Last week I chanced upon a certificate making rounds on various social media platforms with an attached message claiming that it was used by a kebab seller to wrap kebab for a customer. That is quite strange an occurrence, but it is also good it was only a mere certified copy but not the original of the certificate. In all truth, when I first saw the certificate, I dismissed and described it as fake, for various reasons, even though I discovered later that it was authentically awarded by my Alma mater, the University of Cape Coast, College of Distance Education (UCC -CoDE). Honestly, I was disappointed upon finding out that it was not a fake certificate after all. Later in the week, I chanced upon an article authored by one Counsellor Daniel Fenyi published on mynewsghana.com as well as circulated widely on various social media platforms which effectively outlined some views I strongly shared about the sub-standard nature of some of the programmes UCC –CoDEran: the very reasons why I was disappointed at the revelation that the certificate I saw making rounds on social media was indeed authentic.
In Counsellor Fenyi’s submission, he made the point that the College accepts lower requirements for admission into the Distance Programmes whereas higher requirements are demanded for admission into corresponding programmes for regular students. I did my fact-checking and realised that this assertion is not entirely true. It is true that some students with low grades in their WASSCE sometimes find their way into programmes at CoDE but students using solely such certificates are made to undertake an access programme, take entrance exams and eventually get admitted into the CoDE to pursue distance Diploma Programmes. As for those who may get the opportunity of pursuing degree programmes, they normally would have to possess a Diploma as a fundamental requirement for admission into any degree programme in which they may only need their WASSCE/SSSCE as a supporting requirement. Therefore, I may have to accept the fact that the system has not been, in any way, compromised just yet, when it comes to requirements for gaining admission into the UCC CoDE to pursue tertiary programmes.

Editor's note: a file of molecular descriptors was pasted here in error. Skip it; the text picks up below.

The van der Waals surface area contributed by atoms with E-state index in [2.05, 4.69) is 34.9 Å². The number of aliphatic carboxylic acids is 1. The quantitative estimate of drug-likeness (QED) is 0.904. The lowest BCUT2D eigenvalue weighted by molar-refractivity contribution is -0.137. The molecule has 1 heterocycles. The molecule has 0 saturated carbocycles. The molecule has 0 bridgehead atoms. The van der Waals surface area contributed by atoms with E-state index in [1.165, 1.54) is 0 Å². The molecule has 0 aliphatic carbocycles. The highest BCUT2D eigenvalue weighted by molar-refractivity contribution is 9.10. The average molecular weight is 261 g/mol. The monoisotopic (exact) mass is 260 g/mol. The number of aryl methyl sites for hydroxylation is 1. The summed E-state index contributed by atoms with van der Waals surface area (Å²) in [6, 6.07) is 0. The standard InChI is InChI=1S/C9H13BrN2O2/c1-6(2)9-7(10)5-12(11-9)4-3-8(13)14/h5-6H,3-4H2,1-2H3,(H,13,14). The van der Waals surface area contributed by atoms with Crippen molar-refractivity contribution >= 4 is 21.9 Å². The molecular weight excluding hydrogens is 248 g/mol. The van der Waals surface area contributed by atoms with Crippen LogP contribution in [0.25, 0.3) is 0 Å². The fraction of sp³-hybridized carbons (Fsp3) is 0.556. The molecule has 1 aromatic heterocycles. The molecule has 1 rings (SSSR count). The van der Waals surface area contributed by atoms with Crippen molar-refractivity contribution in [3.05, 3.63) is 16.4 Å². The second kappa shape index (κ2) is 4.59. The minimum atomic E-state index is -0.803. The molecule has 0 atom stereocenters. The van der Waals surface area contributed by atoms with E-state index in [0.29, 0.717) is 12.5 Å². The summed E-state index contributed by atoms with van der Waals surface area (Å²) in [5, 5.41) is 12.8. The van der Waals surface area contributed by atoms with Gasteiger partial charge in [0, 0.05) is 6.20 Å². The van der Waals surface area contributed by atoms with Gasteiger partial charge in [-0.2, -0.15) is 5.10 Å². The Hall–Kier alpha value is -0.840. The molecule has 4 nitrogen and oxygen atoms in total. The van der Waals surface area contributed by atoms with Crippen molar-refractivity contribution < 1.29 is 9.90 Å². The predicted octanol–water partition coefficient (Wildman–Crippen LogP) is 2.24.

However, I agree, absolutely, with the Counsellor on his second point about specialisation issues arising from some of the programmes mounted and the certificate awarded which would hamper one’s chances of gaining employment as a result of unclear area of specialisation. He pointed out that the situation does not happen in the mainstream school, but strictly at the CoDE, which is absolutely true. I seek to throw more light on this point, though. Take for instance, the certificate in question which I said early on gained wide publicity in the past week. It showed that the awardee was admitted to the degree of Bachelor of Education (Psychology and Foundations of Education) with a third class in English. So, I wondered how such a programme would ever exist without my notice because I studied at the UCC’s College of Education Studies and specifically at the Faculty of Educational Foundations, Department of Psychology. I was awarded a Bachelor of Science in Psychology. I never met or heard about anybody pursuing such a programme as the one captured in the viral certificate. That certificate depicts a classical case of clear amalgamation of faculty and different departments to create a programme which is obviously aimed at making money rather than solving problems. That is not what a university should be doing but the vice versa. And I am saying this because the programme has no correspondence even at the regular level, and I still believe it is not also a programme found in any other university both home and abroad. There is therefore the danger of mounting programmes and training alumni whose specialization is limited to only the CoDE. So how will such product be recognised by any entity as authentic professionals? The only field they can operate with such qualifications is the teaching field which has, more or less, been made the dumping ground of all manner of certificates including fake certificates. Indeed, the development is the root cause of the ‘sub-standardness’ in Ghana’s Education Sector. The UCC must note that any certificate that bears their name as awarder also goes ahead to tell the world that whatever standards and fruits that are associated with the awardee were imbued in them by you. It does not matter the mode, means and/or nature of the training and programmes they received from you so you must consciously guard your image jealously or compromise it.